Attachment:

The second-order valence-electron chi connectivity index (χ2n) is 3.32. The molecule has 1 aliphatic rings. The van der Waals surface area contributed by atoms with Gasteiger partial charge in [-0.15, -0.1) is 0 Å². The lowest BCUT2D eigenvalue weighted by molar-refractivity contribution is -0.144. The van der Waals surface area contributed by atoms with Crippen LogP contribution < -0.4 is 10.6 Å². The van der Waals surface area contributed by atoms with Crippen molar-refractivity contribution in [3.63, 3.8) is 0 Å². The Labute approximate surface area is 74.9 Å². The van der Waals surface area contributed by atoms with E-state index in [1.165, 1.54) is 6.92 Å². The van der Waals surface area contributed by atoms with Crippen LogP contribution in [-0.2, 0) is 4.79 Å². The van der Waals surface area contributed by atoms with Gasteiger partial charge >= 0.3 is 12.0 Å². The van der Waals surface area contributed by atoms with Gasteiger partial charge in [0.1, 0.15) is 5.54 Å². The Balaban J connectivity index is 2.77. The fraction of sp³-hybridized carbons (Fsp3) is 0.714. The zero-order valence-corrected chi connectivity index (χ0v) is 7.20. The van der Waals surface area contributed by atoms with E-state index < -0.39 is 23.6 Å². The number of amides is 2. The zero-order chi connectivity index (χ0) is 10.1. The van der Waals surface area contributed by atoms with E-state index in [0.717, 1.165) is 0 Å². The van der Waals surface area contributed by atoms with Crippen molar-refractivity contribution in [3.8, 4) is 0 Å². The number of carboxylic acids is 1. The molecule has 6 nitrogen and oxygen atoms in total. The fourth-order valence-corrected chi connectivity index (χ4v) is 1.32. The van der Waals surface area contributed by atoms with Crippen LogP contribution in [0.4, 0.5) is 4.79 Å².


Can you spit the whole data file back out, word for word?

The second-order valence-electron chi connectivity index (χ2n) is 3.32. The molecule has 1 aliphatic rings. The van der Waals surface area contributed by atoms with Gasteiger partial charge in [-0.15, -0.1) is 0 Å². The lowest BCUT2D eigenvalue weighted by molar-refractivity contribution is -0.144. The van der Waals surface area contributed by atoms with Crippen LogP contribution < -0.4 is 10.6 Å². The van der Waals surface area contributed by atoms with Crippen molar-refractivity contribution in [3.63, 3.8) is 0 Å². The Labute approximate surface area is 74.9 Å². The van der Waals surface area contributed by atoms with E-state index in [1.165, 1.54) is 6.92 Å². The van der Waals surface area contributed by atoms with Crippen LogP contribution in [-0.2, 0) is 4.79 Å². The van der Waals surface area contributed by atoms with Gasteiger partial charge >= 0.3 is 12.0 Å². The van der Waals surface area contributed by atoms with Gasteiger partial charge in [0.1, 0.15) is 5.54 Å². The Balaban J connectivity index is 2.77. The fraction of sp³-hybridized carbons (Fsp3) is 0.714. The zero-order valence-corrected chi connectivity index (χ0v) is 7.20. The van der Waals surface area contributed by atoms with E-state index < -0.39 is 23.6 Å². The number of amides is 2. The zero-order chi connectivity index (χ0) is 10.1. The van der Waals surface area contributed by atoms with E-state index in [0.717, 1.165) is 0 Å². The van der Waals surface area contributed by atoms with Crippen molar-refractivity contribution in [3.8, 4) is 0 Å². The number of carboxylic acids is 1. The molecule has 6 nitrogen and oxygen atoms in total. The fourth-order valence-corrected chi connectivity index (χ4v) is 1.32. The van der Waals surface area contributed by atoms with Crippen LogP contribution in [0.4, 0.5) is 4.79 Å².